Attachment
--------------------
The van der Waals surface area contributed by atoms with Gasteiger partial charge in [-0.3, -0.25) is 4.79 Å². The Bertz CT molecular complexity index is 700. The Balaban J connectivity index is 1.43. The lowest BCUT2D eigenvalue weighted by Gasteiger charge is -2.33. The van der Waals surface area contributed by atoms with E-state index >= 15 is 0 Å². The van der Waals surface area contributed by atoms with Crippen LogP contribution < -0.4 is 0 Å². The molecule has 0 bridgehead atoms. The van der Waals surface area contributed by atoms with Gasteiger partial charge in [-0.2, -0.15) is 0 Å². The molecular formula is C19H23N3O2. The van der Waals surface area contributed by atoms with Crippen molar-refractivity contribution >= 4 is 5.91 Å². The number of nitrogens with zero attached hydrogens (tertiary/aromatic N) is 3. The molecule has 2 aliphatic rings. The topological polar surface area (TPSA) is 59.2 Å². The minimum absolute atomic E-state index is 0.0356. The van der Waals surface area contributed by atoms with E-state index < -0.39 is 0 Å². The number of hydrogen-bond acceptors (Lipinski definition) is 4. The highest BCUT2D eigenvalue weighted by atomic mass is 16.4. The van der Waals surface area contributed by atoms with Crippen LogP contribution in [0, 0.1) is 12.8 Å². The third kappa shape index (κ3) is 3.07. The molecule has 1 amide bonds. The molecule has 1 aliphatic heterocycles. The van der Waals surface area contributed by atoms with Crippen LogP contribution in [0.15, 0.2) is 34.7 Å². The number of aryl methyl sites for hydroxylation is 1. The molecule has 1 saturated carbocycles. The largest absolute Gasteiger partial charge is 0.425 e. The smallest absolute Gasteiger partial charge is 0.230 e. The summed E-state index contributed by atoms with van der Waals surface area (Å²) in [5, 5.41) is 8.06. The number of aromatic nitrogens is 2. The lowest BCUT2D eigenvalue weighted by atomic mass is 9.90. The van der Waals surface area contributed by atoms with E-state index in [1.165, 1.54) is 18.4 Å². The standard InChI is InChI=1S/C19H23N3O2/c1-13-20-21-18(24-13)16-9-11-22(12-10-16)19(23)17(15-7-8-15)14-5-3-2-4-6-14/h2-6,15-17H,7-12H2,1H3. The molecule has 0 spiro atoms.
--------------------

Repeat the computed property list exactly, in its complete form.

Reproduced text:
The van der Waals surface area contributed by atoms with Gasteiger partial charge in [-0.3, -0.25) is 4.79 Å². The Bertz CT molecular complexity index is 700. The Balaban J connectivity index is 1.43. The lowest BCUT2D eigenvalue weighted by Gasteiger charge is -2.33. The van der Waals surface area contributed by atoms with E-state index >= 15 is 0 Å². The van der Waals surface area contributed by atoms with Crippen LogP contribution < -0.4 is 0 Å². The molecule has 0 bridgehead atoms. The van der Waals surface area contributed by atoms with Gasteiger partial charge in [-0.2, -0.15) is 0 Å². The molecular formula is C19H23N3O2. The van der Waals surface area contributed by atoms with Crippen molar-refractivity contribution >= 4 is 5.91 Å². The number of nitrogens with zero attached hydrogens (tertiary/aromatic N) is 3. The molecule has 2 aliphatic rings. The topological polar surface area (TPSA) is 59.2 Å². The minimum absolute atomic E-state index is 0.0356. The van der Waals surface area contributed by atoms with E-state index < -0.39 is 0 Å². The number of hydrogen-bond acceptors (Lipinski definition) is 4. The highest BCUT2D eigenvalue weighted by atomic mass is 16.4. The van der Waals surface area contributed by atoms with Crippen LogP contribution in [0, 0.1) is 12.8 Å². The third kappa shape index (κ3) is 3.07. The molecule has 1 amide bonds. The molecule has 1 aliphatic heterocycles. The van der Waals surface area contributed by atoms with Crippen LogP contribution in [0.15, 0.2) is 34.7 Å². The number of aryl methyl sites for hydroxylation is 1. The molecule has 1 saturated carbocycles. The largest absolute Gasteiger partial charge is 0.425 e. The smallest absolute Gasteiger partial charge is 0.230 e. The summed E-state index contributed by atoms with van der Waals surface area (Å²) in [5, 5.41) is 8.06. The number of aromatic nitrogens is 2. The lowest BCUT2D eigenvalue weighted by atomic mass is 9.90. The van der Waals surface area contributed by atoms with E-state index in [1.165, 1.54) is 18.4 Å². The standard InChI is InChI=1S/C19H23N3O2/c1-13-20-21-18(24-13)16-9-11-22(12-10-16)19(23)17(15-7-8-15)14-5-3-2-4-6-14/h2-6,15-17H,7-12H2,1H3. The molecule has 0 spiro atoms.